Hello and happy Monday everyone – hope all is well and I hope you’re enjoying your last day of February. Things are quite active again today as another round of severe weather is expected to continue and crop up again later this afternoon.
More Active Weather
Numerous showers and thunderstorms have been rolling over the same areas over the past several days, in fact, parts of the Ohio and Tennessee River Valleys have seen close to 6″ or 7″ based on radar estimates:
More showers and thunderstorms, producing heavy rainfall and severe storm reports was responsible for flooding in Ohio earlier today, see below:
Flooding in Ohio – Image courtesy JolieLuv via Twitter
Other Severe Weather Reports
Here are the latest severe weather reports from early today. See HERE:
Note the isolated red dots in the mix… those are tornado reports. One in particular moved through south central IN and northern KY (unconfirmed tornado report as of AM Monday) was responsible for several injuries and several damaged or destroyed homes.
Yes, I think we are in for a very active severe weather season. One of the main reasons why it may be so volatile this spring is because of La Nina – the cooling the Equatorial waters in the eastern Pacific. When La Ninas form, they tend to keep the jet stream or the strong upper level wind active across the United States. With an active jet stream and temperatures now starting to warm as we inch closer to Vernal Equinox, severe weather is looking more and more likely. If you don’t have one already, it may be a good time to think about investing in a NOAA Weather Radio or a Severe Weather Radio. One of these little guys can be picked up at a relatively inexpensive cost and virtually at any box store that sells electronic equipment. It honestly could be one of the cheapest forms of life insurance you could find. It’ll alert you at any time of the day, even when you’re sleeping of impending or potentially life threatening weather. It is something definitely worth looking into now that severe weather season is rolling in with gusto.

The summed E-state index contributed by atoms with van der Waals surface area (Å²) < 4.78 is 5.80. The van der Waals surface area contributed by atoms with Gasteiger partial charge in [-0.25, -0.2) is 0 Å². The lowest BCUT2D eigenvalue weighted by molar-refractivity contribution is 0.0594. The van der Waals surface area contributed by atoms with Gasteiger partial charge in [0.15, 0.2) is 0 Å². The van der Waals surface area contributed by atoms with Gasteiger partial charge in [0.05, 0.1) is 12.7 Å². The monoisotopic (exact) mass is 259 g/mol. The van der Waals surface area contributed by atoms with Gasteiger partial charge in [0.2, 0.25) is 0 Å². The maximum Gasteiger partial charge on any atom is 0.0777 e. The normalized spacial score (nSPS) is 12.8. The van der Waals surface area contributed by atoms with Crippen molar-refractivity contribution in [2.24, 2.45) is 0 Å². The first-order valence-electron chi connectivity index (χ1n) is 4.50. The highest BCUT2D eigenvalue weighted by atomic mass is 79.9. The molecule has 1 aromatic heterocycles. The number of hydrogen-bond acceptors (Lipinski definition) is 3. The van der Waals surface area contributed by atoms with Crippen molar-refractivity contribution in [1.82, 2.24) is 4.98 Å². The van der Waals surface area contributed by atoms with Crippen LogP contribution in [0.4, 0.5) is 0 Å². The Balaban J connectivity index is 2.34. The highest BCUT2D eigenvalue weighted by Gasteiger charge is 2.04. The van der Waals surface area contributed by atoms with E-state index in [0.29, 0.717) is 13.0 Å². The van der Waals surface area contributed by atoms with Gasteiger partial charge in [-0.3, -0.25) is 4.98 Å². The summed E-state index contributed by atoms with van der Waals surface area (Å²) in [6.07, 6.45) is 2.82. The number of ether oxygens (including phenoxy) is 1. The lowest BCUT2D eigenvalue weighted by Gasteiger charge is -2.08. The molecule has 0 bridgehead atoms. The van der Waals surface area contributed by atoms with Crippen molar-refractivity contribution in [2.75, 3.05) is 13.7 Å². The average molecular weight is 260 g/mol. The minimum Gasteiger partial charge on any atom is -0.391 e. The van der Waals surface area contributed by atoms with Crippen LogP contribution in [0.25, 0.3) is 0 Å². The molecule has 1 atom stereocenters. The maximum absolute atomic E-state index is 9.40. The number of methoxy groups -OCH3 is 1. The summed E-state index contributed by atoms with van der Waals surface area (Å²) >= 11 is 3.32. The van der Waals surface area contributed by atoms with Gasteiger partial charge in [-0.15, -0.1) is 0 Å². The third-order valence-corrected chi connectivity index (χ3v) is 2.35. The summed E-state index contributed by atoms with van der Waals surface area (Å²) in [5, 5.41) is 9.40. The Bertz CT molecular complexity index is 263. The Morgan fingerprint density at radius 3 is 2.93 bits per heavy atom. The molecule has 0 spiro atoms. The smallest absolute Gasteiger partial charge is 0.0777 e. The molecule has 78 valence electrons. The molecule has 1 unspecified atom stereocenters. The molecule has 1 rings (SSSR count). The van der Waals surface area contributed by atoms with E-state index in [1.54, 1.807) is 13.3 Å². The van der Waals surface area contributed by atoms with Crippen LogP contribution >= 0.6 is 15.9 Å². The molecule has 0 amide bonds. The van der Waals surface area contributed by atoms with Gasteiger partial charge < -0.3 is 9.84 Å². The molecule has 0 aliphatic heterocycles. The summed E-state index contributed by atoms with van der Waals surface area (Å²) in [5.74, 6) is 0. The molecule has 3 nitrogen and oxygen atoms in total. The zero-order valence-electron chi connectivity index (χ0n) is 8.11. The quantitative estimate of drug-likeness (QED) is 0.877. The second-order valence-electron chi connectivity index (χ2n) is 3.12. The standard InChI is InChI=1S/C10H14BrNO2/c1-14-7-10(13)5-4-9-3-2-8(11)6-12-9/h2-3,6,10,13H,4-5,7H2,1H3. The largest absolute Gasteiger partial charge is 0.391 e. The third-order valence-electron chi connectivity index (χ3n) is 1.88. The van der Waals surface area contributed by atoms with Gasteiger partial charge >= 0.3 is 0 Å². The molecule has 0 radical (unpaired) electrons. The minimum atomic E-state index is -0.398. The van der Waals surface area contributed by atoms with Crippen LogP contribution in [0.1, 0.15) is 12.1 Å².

Thanks for checking in on this Monday, stop back again tomorrow won’t you?
It’s a busy Sunday here in the office as we are getting ready to watch a severe event break out tonight across the Mississippi, Tennessee, and Ohio River Valleys right into tomorrow morning.
Moderate Risk of Severe Weather Sunday — The Risks
This is the highlighted risk areas for severe weather today. A MODERATE RISK is out for areas such as Little Rock, Memphis, and Evansville. Around our Moderate Risk is a SLIGHT RISK of severe storms, including areas such as Shreveport, Tulsa, Kansas City, St. Louis, Indianapolis, Cincinnati and Nashville.
This is our tornado threat for the overnight period — there is a 15% probability of a tornado within 25 miles of a point within the red area. Other colors are coordinated with the numbers found in them. The 10% and 15% areas are also considered a Hatched Area, meaning there is a 10% or greater probability of EF2 – EF5 tornadoes within 25 miles of a point.
This is the wind threat for later tonight — a big component of the line that will form will be damaging winds, indicated by the very high chances of damaging winds over 58 mph.